“My apology, I know, yesterday, was pretty bland, but that’s basically how I felt, right?”

After the CAO’s message was published, Mayor Myra called The Barnacle to say that, since the interview earlier that morning, there will be no emergency meeting, and that the Town has instead published the CAO’s apology. 

“That’s the only thing I’ll be commenting on, for that,” said Myra.

The Barnacle emailed Jamie Doyle a request for comment on Wednesday afternoon. As of press time, Doyle has not responded.

Town staff confirmed on Friday that Council did not meet on Thursday.

Situation marks second time this year that statements at Council invoke legal involvement

Doyle and Myra’s comments show this is the second situation this year where it has become public that the Town’s legal counsel had to get involved with decisions regarding how to communicate during Council meetings.

At the January 9 meeting of Council, Mayor Myra passed an incomprehensible motion aimed towards removing the title of Deputy Mayor from Councillor Ed Halverson.

You can read about this in detail in our January 12 story, Lunenburg Council Replaces Deputy Mayor In Surprise Vote Based on Cornwallis Street Renaming Comments, Remote Meeting Attendance, under the header “Deputy Mayor was voted out based on an incomprehensible motion retroactively changed based on CAO’s interpretation”.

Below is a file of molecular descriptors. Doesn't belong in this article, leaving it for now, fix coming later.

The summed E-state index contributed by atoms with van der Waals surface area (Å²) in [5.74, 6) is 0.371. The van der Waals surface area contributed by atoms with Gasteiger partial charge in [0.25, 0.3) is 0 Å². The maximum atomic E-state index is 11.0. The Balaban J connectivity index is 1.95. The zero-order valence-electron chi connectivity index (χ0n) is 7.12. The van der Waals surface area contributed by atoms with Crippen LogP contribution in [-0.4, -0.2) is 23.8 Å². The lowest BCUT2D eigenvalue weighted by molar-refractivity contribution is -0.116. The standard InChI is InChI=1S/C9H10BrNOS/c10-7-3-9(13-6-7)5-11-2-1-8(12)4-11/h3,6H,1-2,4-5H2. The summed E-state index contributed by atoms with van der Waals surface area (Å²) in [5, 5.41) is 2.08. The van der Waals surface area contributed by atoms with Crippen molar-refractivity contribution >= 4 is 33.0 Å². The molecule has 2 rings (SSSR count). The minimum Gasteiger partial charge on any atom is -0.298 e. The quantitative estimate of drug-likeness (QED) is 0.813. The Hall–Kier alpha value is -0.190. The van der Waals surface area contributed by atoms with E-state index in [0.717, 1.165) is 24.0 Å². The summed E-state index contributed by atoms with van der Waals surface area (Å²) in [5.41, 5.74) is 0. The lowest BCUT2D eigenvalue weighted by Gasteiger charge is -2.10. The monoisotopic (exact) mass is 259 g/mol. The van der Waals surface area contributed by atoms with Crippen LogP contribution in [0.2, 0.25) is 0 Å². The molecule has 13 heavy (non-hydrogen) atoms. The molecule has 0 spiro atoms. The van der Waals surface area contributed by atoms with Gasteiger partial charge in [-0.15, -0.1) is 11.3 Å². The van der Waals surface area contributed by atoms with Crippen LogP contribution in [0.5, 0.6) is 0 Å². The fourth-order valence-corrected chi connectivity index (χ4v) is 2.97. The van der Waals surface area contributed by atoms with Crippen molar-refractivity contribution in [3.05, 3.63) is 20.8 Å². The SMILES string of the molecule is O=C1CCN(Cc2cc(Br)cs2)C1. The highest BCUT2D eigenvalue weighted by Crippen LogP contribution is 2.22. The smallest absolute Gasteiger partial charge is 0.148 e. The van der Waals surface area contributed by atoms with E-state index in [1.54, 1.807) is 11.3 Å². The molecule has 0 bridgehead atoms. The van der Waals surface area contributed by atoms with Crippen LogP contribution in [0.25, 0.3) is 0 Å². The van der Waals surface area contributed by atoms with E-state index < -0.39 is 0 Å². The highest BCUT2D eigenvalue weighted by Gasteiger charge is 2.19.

At the January 23 meeting of Council, Mayor Jamie Myra addressed the motion, saying: “We’ve had some legal advice on this, obviously, with all the correspondence and media coverage we’ve been getting on that meeting. So what we’ll do is go back, and quite honest, I’ll take the blame for that – I didn’t read any of the actual official motions out, because if you go back and look at the actual meetings of council for the last fifteen years, motions aren’t read out a lot, but tonight we’re going to start following our policy again.”


Comments

Leave a Reply

Your email address will not be published. Required fields are marked *